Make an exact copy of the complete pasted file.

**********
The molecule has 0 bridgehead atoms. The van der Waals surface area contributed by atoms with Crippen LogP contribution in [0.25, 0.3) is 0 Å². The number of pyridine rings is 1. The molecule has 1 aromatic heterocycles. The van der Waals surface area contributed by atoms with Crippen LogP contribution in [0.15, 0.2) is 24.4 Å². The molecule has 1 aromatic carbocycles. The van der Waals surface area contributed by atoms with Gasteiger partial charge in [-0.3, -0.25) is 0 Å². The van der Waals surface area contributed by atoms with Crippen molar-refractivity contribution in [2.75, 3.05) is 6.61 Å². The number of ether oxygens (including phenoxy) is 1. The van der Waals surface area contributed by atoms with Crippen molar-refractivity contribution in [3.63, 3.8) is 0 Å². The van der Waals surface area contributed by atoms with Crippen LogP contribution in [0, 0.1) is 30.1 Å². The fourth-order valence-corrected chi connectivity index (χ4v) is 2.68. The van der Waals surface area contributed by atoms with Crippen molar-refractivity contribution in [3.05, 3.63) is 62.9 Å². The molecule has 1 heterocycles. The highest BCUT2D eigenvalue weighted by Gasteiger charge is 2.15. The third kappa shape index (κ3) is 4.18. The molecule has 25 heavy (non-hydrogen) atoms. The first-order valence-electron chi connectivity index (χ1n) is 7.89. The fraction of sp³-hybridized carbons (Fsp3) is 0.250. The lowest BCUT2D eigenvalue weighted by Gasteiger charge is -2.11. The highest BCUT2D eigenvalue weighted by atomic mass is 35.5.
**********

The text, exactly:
The molecule has 0 bridgehead atoms. The van der Waals surface area contributed by atoms with Crippen LogP contribution in [0.25, 0.3) is 0 Å². The number of pyridine rings is 1. The molecule has 1 aromatic heterocycles. The van der Waals surface area contributed by atoms with Crippen LogP contribution in [0.15, 0.2) is 24.4 Å². The molecule has 1 aromatic carbocycles. The van der Waals surface area contributed by atoms with Gasteiger partial charge in [-0.3, -0.25) is 0 Å². The van der Waals surface area contributed by atoms with Crippen molar-refractivity contribution in [2.75, 3.05) is 6.61 Å². The number of ether oxygens (including phenoxy) is 1. The van der Waals surface area contributed by atoms with Crippen molar-refractivity contribution in [3.63, 3.8) is 0 Å². The van der Waals surface area contributed by atoms with Crippen LogP contribution in [0, 0.1) is 30.1 Å². The fourth-order valence-corrected chi connectivity index (χ4v) is 2.68. The van der Waals surface area contributed by atoms with Crippen molar-refractivity contribution in [3.05, 3.63) is 62.9 Å². The molecule has 1 heterocycles. The highest BCUT2D eigenvalue weighted by Gasteiger charge is 2.15. The third kappa shape index (κ3) is 4.18. The molecule has 25 heavy (non-hydrogen) atoms. The first-order valence-electron chi connectivity index (χ1n) is 7.89. The fraction of sp³-hybridized carbons (Fsp3) is 0.250. The lowest BCUT2D eigenvalue weighted by Gasteiger charge is -2.11. The highest BCUT2D eigenvalue weighted by atomic mass is 35.5.